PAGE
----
Smoke from a wildfire in the Eldorado National Forest is casting a haze over parts of the Sierra foothills and into the Sacramento Valley, reducing air quality through the weekend.
Light morning winds pushed smoke from the Caples Fire into the foothills of El Dorado and Placer counties and eastern Sacramento County on Friday, and will continue to do so through Sunday, according to the Sacramento Metropolitan Air Quality Management District.
Afternoon winds from the west will ultimately disperse the smoke and bring cleaner air to the area each day, air quality officials reported.
Most of the smoke will remain over the Sierra south of Interstate 80, according to the National Weather Service. El Dorado and Placer counties will bear the brunt of low quality air, while conditions in Sacramento, Yolo and Solano counties remain better.
The Caples Fire started as a prescribed burn Sept. 30 to reduce fuel and create defensible space. But when winds changed Thursday afternoon, rapidly pushing flames south and west, officials declared it a wildfire to obtain additional fire fighting resources. The fire, still within its planned prescribed burn area, has scorched 2,100 acres and is 25 percent contained, as of Friday night.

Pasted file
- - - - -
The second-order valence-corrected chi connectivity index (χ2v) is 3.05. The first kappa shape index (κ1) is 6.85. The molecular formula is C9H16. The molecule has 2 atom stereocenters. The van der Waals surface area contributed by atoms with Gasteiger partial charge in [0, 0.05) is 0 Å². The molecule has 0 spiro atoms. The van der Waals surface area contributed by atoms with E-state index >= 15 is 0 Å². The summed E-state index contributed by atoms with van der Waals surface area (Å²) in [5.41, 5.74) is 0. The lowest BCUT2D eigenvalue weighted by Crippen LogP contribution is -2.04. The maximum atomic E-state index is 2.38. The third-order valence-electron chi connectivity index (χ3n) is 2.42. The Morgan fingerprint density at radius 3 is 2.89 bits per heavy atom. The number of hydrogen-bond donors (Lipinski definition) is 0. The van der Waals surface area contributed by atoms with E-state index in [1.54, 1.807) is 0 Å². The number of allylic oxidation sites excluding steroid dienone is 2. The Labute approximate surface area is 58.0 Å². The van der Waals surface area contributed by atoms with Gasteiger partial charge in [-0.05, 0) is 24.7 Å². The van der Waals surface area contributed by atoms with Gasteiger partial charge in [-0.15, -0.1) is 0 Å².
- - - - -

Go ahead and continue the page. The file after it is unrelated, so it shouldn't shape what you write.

Favorable conditions helped crews, the U.S. Forest Service said in a news release Saturday morning. The fire is burning 3 miles west of the Kirkwood resort areas and 15 miles south of South Lake Tahoe.
“Minimal fire activity on the fire last night due to near freezing nighttime temperatures, high relative humidity, and very light winds,” officials from the Eldorado National Forest said Saturday morning. “The fire is 2,100 acres with the change due to more accurate mapping. ... The north side is in patrol and mop up status.” They said the focus will be on “south and east lines today.”
By declaring it a wildfire, federal officials were able to get resources from Cal Fire and other agencies to fight the blaze.
Officials from the Bay Area also issued Spare the Air advisory Saturday for areas around San Francisco due to wildfire smoke, downgrading alerts in place since Thursday due to smoke from the Briceburg Fire near Yosemite and the smaller Merrill Fire that broke out Thursday night in Contra Costa.
“While smoke is expected to remain aloft and is not forecast to exceed federal health standards, it will likely cause hazy skies,” the Bay Area Air Quality Management District said.
Skies should begin to clear up for the region Monday, according to Sacramento’s air quality officials.